As working from home continues, we’re experiencing a new reliance on video meetings and conferencing not only throughout the work week, but also after work and on the weekends for virtual hangouts and catching up with friends and family. But with over two months of video conferencing in the books, many are starting to feel the exhaustion of constantly being on camera. The popular term being used to describe this feeling is “Zoomed-out”, and it’s coming from how we process information when we’re getting it over video, while fatiguing our brains from minimal visual breaks. 

It may not be noticeable at first, but video conferencing forces us to use additional concentration and focus that we wouldn’t normally use in an in person conversation. Over video chat we have to overcompensate due to the lack of non-verbal cues that are usually visible, while also showing we’re paying attention by looking straight into the camera at all times. In real life, we don’t start into someone’s eyes constantly throughout a conversation, so this, coupled with constantly seeing ourselves and noticing every slight move, is truly tiring. 

So, you’re probably asking yourself, “How can I avoid getting Zoomed-Out”? Fear not, we’ve put together a few tips and tricks to help you, along with the rest of us, avoid the video fatigue that comes with working from home. 



It’s so important to prioritize which meetings should be video calls, and which can be easily switched to a phone call or even an email exchange. Each week, or two, sit down and look at your meetings to figure out which ones are the most beneficial, and which ones can be changed. If possible, try to only book 1-2 video calls per day, allowing yourself to take the visual breaks needed to keep your brain alert and awake. Most people are in the same situation as you are, and are more than willing to change that video conference to a phone call. A simple “I’d really love a break from video conferencing, would you be okay to do this meeting over the phone?”. More than likely, they’ll be happy to do so, and both parties will likely be more effective during the meeting. Phone meetings worked before, so why change that!


Set Timelines!

In the regular work world, meetings have timelines, whether that be 30 minutes or 90 minutes, they usually begin and end on time. With video calling, it’s easy to let the time get away from you, and we often find it hard to end a meeting without feeling rude or abrupt. If you set a determined timeline before the meeting begins, this will help to stay on track throughout the video call, while also giving everyone the ability to exit the meeting on time. Respect that the work day still has a beginning and end, even though at home it may not feel like it. If your work day ends at 5:00pm, try not to book any video calls after 4:30pm, and make sure to build in breaks between all of your meetings giving you a chance to refresh and recharge. 


Offer Good Content!

Offering good, educational, and exciting content is the best way to keep your audiences engaged. We know this is true in real-life meetings and conferences, but it’s even more important when presenting over video calls. Staring at a screen all day is tiring for anyone, but it’s even more exhausting when you’re watching someone present mundane content. If you’re going to host a video conference, ensure that your content is engaging and relevant. It’s also best to keep video calls to a shorter time-frame, try staying within 20-45 minutes, and pushing the best content. You can always send out more information post-video chat.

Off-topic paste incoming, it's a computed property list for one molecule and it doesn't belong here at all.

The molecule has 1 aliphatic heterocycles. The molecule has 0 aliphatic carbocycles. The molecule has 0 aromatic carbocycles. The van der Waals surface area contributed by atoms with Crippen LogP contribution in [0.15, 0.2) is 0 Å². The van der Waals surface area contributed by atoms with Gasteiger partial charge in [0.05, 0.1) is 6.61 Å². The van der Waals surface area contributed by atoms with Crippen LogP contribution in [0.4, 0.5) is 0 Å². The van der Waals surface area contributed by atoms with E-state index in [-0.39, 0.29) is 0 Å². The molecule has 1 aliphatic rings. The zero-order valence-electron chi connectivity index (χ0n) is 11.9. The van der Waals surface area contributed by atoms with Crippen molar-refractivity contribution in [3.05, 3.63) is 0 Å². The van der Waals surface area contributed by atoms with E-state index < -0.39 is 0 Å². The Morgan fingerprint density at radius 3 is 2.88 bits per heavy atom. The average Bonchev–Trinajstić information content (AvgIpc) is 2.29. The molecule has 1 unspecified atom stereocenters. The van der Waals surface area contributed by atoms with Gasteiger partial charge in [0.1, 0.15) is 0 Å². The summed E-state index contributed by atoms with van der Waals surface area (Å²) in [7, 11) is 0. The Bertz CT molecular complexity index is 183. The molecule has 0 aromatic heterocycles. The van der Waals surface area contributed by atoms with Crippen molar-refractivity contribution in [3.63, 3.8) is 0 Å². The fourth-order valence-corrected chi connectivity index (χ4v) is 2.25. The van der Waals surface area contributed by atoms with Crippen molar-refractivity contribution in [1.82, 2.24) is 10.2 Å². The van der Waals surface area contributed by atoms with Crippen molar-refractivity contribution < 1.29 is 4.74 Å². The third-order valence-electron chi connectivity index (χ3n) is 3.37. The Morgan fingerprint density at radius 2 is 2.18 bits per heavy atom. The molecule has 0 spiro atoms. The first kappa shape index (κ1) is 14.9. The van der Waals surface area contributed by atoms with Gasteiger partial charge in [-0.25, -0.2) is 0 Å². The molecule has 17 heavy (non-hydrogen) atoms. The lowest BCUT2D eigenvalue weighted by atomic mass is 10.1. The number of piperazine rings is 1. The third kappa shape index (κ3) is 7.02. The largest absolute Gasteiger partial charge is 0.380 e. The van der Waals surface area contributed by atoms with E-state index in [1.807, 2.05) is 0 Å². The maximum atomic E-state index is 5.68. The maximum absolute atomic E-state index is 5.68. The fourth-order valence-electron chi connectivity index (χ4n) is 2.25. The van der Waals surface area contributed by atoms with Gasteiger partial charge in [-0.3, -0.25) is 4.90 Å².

(Check out “Ways to keep your virtual event attendees engaged”!


Avoid Multitasking!

It also doesn’t help that it’s extremely easy to get distracted when constantly using video conferencing. We’ve all tried to multitask while on a video call, but in the end we just get distracted and lose focus all together and not actually take in all of the information. When you’re involved in a video meeting, try turning off all of your other notifications for the duration of the meeting, while also exiting all non-essential computer tabs. 


Know Your Limits, and Don’t Be Afraid to Voice Them!

This might be the most important tip of them all… learn when to say no! This is the time where you have to be truthful about your emotional needs. Practice being able to turn down certain video calls, like the weekly happy hour, or non-essential meetings, without using excuses. Most of us are feeling the same way, and will completely understand when you let them know you just need a break. There are so many constant video meetings that we wouldn’t be attending in regular life, so why are we constantly saying yes now? Communicating your needs is a tool that will continue to help you even after we return to the physical workplace. 

Make sure to block out time for yourself every day, where you put away the screens and relax by doing something for yourself. Some great options are meditation, yoga, or reading! 


At the end of the day, we can’t avoid video meetings all together, but when we learn to communicate our needs, and prioritize essential meetings, we can help ourselves stay focused and useful. By doing small things like allowing colleagues to have their videos on or off optional, or utilizing phone calls, can immensely help our mental health and overall fatigue. Video conferencing is here to stay, but we can make it easier on ourselves, and ultimately avoid getting “Zoomed-Out”.


Modern Concierge is your dedicated concierge team that handles all of your lifestyle needs. From offering home concierge services to being a luxury travel agency and event company in Toronto, we give you access to the best lifestyle management available. If you’re ready to make life easier, contact us today!